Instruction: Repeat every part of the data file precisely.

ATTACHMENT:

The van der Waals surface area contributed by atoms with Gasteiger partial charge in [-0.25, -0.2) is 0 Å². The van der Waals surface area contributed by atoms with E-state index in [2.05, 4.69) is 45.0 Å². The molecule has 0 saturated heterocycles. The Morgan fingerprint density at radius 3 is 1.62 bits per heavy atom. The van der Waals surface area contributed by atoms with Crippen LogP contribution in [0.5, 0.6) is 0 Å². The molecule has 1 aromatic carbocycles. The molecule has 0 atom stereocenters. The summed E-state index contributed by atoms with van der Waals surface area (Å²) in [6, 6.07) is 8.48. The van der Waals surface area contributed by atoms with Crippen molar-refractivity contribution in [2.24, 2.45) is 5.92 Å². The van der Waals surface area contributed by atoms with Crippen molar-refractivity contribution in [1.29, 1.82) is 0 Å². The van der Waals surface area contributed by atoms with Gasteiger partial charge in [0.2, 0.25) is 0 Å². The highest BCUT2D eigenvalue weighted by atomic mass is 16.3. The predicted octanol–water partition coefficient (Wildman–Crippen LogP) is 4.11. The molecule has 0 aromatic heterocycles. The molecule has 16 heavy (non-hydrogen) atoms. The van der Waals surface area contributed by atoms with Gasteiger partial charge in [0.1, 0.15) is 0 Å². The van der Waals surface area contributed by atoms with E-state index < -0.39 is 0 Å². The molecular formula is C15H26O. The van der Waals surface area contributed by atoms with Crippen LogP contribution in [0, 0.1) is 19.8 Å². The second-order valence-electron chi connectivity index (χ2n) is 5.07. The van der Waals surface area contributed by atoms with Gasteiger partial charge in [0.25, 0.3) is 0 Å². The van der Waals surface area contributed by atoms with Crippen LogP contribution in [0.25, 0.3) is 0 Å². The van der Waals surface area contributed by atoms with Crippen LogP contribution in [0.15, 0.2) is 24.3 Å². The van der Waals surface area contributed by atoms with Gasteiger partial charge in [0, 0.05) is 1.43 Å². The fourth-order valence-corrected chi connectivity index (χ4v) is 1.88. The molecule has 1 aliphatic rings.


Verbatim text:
The van der Waals surface area contributed by atoms with Gasteiger partial charge in [-0.25, -0.2) is 0 Å². The van der Waals surface area contributed by atoms with E-state index in [2.05, 4.69) is 45.0 Å². The molecule has 0 saturated heterocycles. The Morgan fingerprint density at radius 3 is 1.62 bits per heavy atom. The van der Waals surface area contributed by atoms with Crippen LogP contribution in [0.5, 0.6) is 0 Å². The molecule has 1 aromatic carbocycles. The molecule has 0 atom stereocenters. The summed E-state index contributed by atoms with van der Waals surface area (Å²) in [6, 6.07) is 8.48. The van der Waals surface area contributed by atoms with Crippen molar-refractivity contribution in [2.24, 2.45) is 5.92 Å². The van der Waals surface area contributed by atoms with Crippen molar-refractivity contribution in [1.29, 1.82) is 0 Å². The van der Waals surface area contributed by atoms with Gasteiger partial charge in [0.2, 0.25) is 0 Å². The highest BCUT2D eigenvalue weighted by atomic mass is 16.3. The predicted octanol–water partition coefficient (Wildman–Crippen LogP) is 4.11. The molecule has 0 aromatic heterocycles. The molecule has 16 heavy (non-hydrogen) atoms. The van der Waals surface area contributed by atoms with Gasteiger partial charge in [0.1, 0.15) is 0 Å². The van der Waals surface area contributed by atoms with E-state index < -0.39 is 0 Å². The molecular formula is C15H26O. The van der Waals surface area contributed by atoms with Crippen LogP contribution in [0, 0.1) is 19.8 Å². The second-order valence-electron chi connectivity index (χ2n) is 5.07. The van der Waals surface area contributed by atoms with Gasteiger partial charge in [0.25, 0.3) is 0 Å². The van der Waals surface area contributed by atoms with Crippen LogP contribution in [0.25, 0.3) is 0 Å². The van der Waals surface area contributed by atoms with Crippen LogP contribution in [0.15, 0.2) is 24.3 Å². The van der Waals surface area contributed by atoms with Gasteiger partial charge in [0, 0.05) is 1.43 Å². The fourth-order valence-corrected chi connectivity index (χ4v) is 1.88. The molecule has 1 aliphatic rings.